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What is mitosis?

Mitosis is a process of cell division used by eukaryotes. During this process a parent cell is split into two identical daughter cells with matching chromosomes. Mitosis is a part of the cell cycle in the mitotic phase where division occurs and is estimated to make up approximately 10% of the total cell cycle.

Process of mitosis

How does mitosis work? Mitosis is a process of cell division which occurs exclusively in eukaryotic organisms. Mitosis does not occur uniformly among living organisms and can vary between domains and even species, it occurs relatively quickly however is still a highly complex process. The process is divided into eight stages which occur in quick succession to each other.

Stages of Mitosis and phases of cell cycle

process of mitosis


The interphase is the stage in which a cell prepares its self for division. This is not technically part of mitosis but makes up for the 90% of the cell cycle. During this stage the nucleus begins to produce proteins and cytoplasmic organelles. The interphase is further divided into three sub phases called first gap, synthesis and second gap. During the synthesis phase is where chromosomes are duplicated for the division. During the interphase most of the organelles and components are replicated to make the process of mitosis quick and efficient.


Proprophase occurs exclusively in plants because to the unique structure of vacuolated plant cells. The nucleus must first move to the center of the cell for plants before the actual prophase can begin. A phragmosome, or cytoplasmic sheet, forms which begins to map out the areas to be divided after fixing the nucleus in the center of the cell.


Chromatins are a loosely bundled coil of genetic material which have already been replicated in the synthesis phase of the interphase. During the prophase these chromatins tighten their coils with the aid of proteins to form chromosomes.

Centrosomes are organelles near the nucleus which coordinate with microtubules to determine the center of the cell. Centrosomes are pushed to opposing sides of the cell by molecular motor proteins along a path of microtubules to begin the separation process.


The prometaphase begins after the centrosomes have reached their desired destinations. During this phase the nuclear membrane begins to deteriorate where microtubules begin drifting into the nucleus. Chromosomes form into kinetochores which act as a hook for the microtubules to attach themselves to the centromere.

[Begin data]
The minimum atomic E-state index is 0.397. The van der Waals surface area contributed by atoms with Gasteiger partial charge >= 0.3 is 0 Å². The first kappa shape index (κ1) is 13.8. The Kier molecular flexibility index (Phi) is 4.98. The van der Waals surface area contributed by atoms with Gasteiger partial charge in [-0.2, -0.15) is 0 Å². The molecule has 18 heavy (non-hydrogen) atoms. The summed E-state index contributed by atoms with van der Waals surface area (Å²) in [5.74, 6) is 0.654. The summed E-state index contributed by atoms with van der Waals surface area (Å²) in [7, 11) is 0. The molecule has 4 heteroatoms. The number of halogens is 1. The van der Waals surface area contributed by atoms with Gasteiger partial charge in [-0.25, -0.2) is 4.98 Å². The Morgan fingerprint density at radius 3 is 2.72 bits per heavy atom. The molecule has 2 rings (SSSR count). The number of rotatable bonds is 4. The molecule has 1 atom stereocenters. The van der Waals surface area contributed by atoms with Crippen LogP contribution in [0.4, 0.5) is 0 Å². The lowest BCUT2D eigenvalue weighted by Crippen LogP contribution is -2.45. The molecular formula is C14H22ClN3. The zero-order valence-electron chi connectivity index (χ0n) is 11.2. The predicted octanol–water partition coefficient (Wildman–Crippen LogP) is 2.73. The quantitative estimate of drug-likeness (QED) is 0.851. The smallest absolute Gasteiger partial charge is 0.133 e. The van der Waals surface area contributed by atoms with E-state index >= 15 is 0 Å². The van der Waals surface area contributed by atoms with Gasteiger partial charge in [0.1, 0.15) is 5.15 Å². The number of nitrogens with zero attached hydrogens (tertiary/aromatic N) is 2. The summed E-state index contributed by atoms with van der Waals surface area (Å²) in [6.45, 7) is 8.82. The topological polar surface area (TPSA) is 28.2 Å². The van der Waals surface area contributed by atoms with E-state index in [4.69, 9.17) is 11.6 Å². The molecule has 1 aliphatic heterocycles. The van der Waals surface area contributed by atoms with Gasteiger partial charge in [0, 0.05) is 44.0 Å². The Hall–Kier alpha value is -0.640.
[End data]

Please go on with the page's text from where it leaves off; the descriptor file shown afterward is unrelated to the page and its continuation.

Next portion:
After the attachment process in prometaphase the centrosomes begin shifting and aligning themselves on opposing ends of the cell membrane creating the spindle equator between them. An even alignment is attained by the centrosome poles pulling away from each other while acting as the center of the cell.


In anaphase the chromosomes split from each other when the proteins separate in the chromatids. These chromtids then become daughter chromosomes and microtubules begin shrinking thus pulling the chromosomes closer to the centrosome. Polar microtubules begin to elongate which start pulling the centrosomes away from each other causing the cell to expand.


During the telophase the nuclear membrane begins reforming over the chromosomes. Cytokinesis begins and with the cleavage furrow from where the cell membrane begins collapsing on its self. The cleavage furrow forms from the forces caused by the polar microtubules elongating away from each other. This stages marks the completion of the mitosis cycle when the chromosomes settle around a new nuclei and expand back into chromatins.


Although cytokinesis begins at the same time as telophase it is a separate phase and continues longer than the mitosis cycle. This is the separation process from which the daughter cells are split off from the parent cell. The cleavage furrow pinches in on its self and vesicles from the golgi apparatus follow microtubules towards the center of the cell where they begin developing the separating cell wall. After the process of cytokinesis is finalized the identical daughter cells contain the same genome as the parent cell they duplicated from.